Don't Unduly Burden Your Loved Ones from the Grave

Our team at Willingham Law Firm, PC.┬ábelieves you shouldn’t use your estate and your assets to try and burden your children and/or heirs’ lives. Yes, it is your money and your property; it took a life’s worth of work, sweat and toil to build up the assets that you may have. However, that doesn’t mean you should use the process of posterity planning to overwhelm how your children and grandchildren will subsequently live the rest of their lives.

Posterity planning is about nurturing your family, fostering a legacy of values, beliefs and practices. For example, if you are eager to see your child marry, you likely envision the perfect wedding, future grandchildren, and the happiness and fulfillment that ultimately come with seeing your offspring happily ensconced in wedded bliss. Therefore, in your estate planning, you provide for the wedding day because you want to be a part of the day and help your son or daughter--even if you’re not around to witness the moment. This is an incredibly common occurrence, and many people choose to provide for their children in a number of ways.

However, there are variations of this situation. If you go a step beyond this and insist your child marry someone to your liking who meets your standards, or conversely, that they don’t marry a specific person. This is exactly the kind of behavior our legal team advises against. We believe you should be careful not use money, assets, or the promise of property to unduly burden our loved ones from beyond. This isn’t preserving your inheritance, nor is it creating anything beneficial for the family members affected. This is simply being willful and blinded by stubbornness--this approach does far more harm than good.

Mother Knows Best

“I told my mother-in-law that my house was her house, and she said, 'Get the hell off my property.’” Joan Rivers

One of my wealthiest clients hated her daughter-in-law, and she wanted to draft her trust to only allow her son to inherit upon their divorce. As her trusted McKinney family lawyer, I advised her on what may happen if she followed through with this proposal. Her son could circumvent her intentions by filing for divorce, but still living with the daughter-in-law, in addition to other various creative scenarios available. Additionally, this type of condition may be declared invalid. In order to understand why she was determined to cause a divorce, I engaged in a series of discussions with my client. It was during this time I discovered her animosity was, in some part, based on the fear her daughter-in-law would spend all the money, as my client believed she had already caused one bankruptcy. After more discussion, I convinced her not to include a divorce clause, which had the potential for litigation.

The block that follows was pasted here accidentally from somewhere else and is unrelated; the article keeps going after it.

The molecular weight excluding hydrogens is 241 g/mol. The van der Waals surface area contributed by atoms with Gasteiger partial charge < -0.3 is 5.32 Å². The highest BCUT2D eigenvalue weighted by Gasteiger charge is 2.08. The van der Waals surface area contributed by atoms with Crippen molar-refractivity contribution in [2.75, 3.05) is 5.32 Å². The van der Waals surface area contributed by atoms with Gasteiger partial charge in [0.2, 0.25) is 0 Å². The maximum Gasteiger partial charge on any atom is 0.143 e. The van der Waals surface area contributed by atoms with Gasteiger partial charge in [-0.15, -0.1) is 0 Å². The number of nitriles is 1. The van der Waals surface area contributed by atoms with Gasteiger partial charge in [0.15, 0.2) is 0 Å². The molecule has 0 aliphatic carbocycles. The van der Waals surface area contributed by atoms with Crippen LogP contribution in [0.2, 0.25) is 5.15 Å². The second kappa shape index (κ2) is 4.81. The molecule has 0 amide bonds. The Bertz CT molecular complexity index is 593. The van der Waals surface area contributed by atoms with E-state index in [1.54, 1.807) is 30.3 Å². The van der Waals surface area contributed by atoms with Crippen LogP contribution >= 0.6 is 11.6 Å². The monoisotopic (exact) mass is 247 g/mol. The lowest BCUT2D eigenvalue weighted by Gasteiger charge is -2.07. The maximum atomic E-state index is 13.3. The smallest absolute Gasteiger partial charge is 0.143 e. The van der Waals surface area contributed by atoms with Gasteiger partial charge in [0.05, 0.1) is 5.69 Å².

Her next option was to give everything to her other child. To avoid this, I had her do a visual exercise. I asked her to imagine her funeral, with her daughter walking in and sees her brother. Her daughter already knows that she gets everything. What does the daughter do? Does she give it to her brother to mend the hard feelings or does she honor her mother’s wishes? My client thought about it, looked at me, and said “You’re good. I see. My daughter would, after all, give him his half.”

Thereafter, I offered a few different options, most of which consisted of creating trusts benefitting her son and naming a third party as trustee. One option would be to create a trust providing the son would only get a monthly income. However, my client didn’t like the idea because she did not want her daughter-in-law to enjoy any of her money. Another option was to give the son’s half in trust to his children for their education with the remainder to be used for the grandchildren’s support--an idea she loved. It took care of her son to a degree, without her daughter-in-law receiving actual money. In this case, my client certainly proved a tough nut to crack; ultimately, I did get her to see that trying to cause a divorce from the grave by virtue of a clause wasn’t helping anyone.

Contact Our McKinney Family Attorneys Today

As you can see, posterity planning is certainly an emotional, complicated, and contentious time in one’s life. This is why our McKinney family lawyers of Willingham Law Firm, PC. want to do everything in our power to advise you on the best course of action. Planning while angry, bitter, or upset, is only going to splinter relationships and wreak havoc on your family. This is why our trusted legal team will work tirelessly to advocate for what is best for you and your family above all else.

Speak to a member of our team by calling us at (214) 499-9647.